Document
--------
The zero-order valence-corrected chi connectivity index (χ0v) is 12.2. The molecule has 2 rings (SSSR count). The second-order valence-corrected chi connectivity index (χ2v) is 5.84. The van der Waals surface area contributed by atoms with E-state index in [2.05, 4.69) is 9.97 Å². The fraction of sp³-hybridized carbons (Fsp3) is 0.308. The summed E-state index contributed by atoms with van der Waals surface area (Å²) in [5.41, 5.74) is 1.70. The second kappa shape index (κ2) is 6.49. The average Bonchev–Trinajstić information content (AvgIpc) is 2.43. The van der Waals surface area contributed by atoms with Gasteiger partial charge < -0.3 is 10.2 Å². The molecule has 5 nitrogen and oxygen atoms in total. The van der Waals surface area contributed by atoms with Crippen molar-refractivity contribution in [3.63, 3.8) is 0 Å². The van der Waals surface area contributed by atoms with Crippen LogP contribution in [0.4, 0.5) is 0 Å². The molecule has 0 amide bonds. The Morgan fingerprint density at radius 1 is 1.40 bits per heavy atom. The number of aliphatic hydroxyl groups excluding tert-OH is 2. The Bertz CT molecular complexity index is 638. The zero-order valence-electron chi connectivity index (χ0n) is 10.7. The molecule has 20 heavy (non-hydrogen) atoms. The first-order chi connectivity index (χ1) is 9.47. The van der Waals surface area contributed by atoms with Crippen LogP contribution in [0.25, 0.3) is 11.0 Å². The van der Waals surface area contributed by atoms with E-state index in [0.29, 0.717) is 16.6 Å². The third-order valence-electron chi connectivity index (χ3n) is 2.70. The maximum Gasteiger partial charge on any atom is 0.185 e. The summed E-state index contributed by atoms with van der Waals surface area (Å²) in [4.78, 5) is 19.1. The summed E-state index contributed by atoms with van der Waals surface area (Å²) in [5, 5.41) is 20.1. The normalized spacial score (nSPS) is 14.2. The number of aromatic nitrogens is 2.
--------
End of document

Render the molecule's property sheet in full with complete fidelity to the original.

The zero-order valence-corrected chi connectivity index (χ0v) is 12.2. The molecule has 2 rings (SSSR count). The second-order valence-corrected chi connectivity index (χ2v) is 5.84. The van der Waals surface area contributed by atoms with E-state index in [2.05, 4.69) is 9.97 Å². The fraction of sp³-hybridized carbons (Fsp3) is 0.308. The summed E-state index contributed by atoms with van der Waals surface area (Å²) in [5.41, 5.74) is 1.70. The second kappa shape index (κ2) is 6.49. The average Bonchev–Trinajstić information content (AvgIpc) is 2.43. The van der Waals surface area contributed by atoms with Gasteiger partial charge < -0.3 is 10.2 Å². The molecule has 5 nitrogen and oxygen atoms in total. The van der Waals surface area contributed by atoms with Crippen molar-refractivity contribution in [3.63, 3.8) is 0 Å². The van der Waals surface area contributed by atoms with Crippen LogP contribution in [0.4, 0.5) is 0 Å². The molecule has 0 amide bonds. The Morgan fingerprint density at radius 1 is 1.40 bits per heavy atom. The number of aliphatic hydroxyl groups excluding tert-OH is 2. The Bertz CT molecular complexity index is 638. The zero-order valence-electron chi connectivity index (χ0n) is 10.7. The molecule has 20 heavy (non-hydrogen) atoms. The first-order chi connectivity index (χ1) is 9.47. The van der Waals surface area contributed by atoms with Crippen LogP contribution in [0.25, 0.3) is 11.0 Å². The van der Waals surface area contributed by atoms with E-state index in [0.29, 0.717) is 16.6 Å². The third-order valence-electron chi connectivity index (χ3n) is 2.70. The maximum Gasteiger partial charge on any atom is 0.185 e. The summed E-state index contributed by atoms with van der Waals surface area (Å²) in [4.78, 5) is 19.1. The summed E-state index contributed by atoms with van der Waals surface area (Å²) in [5, 5.41) is 20.1. The normalized spacial score (nSPS) is 14.2. The number of aromatic nitrogens is 2.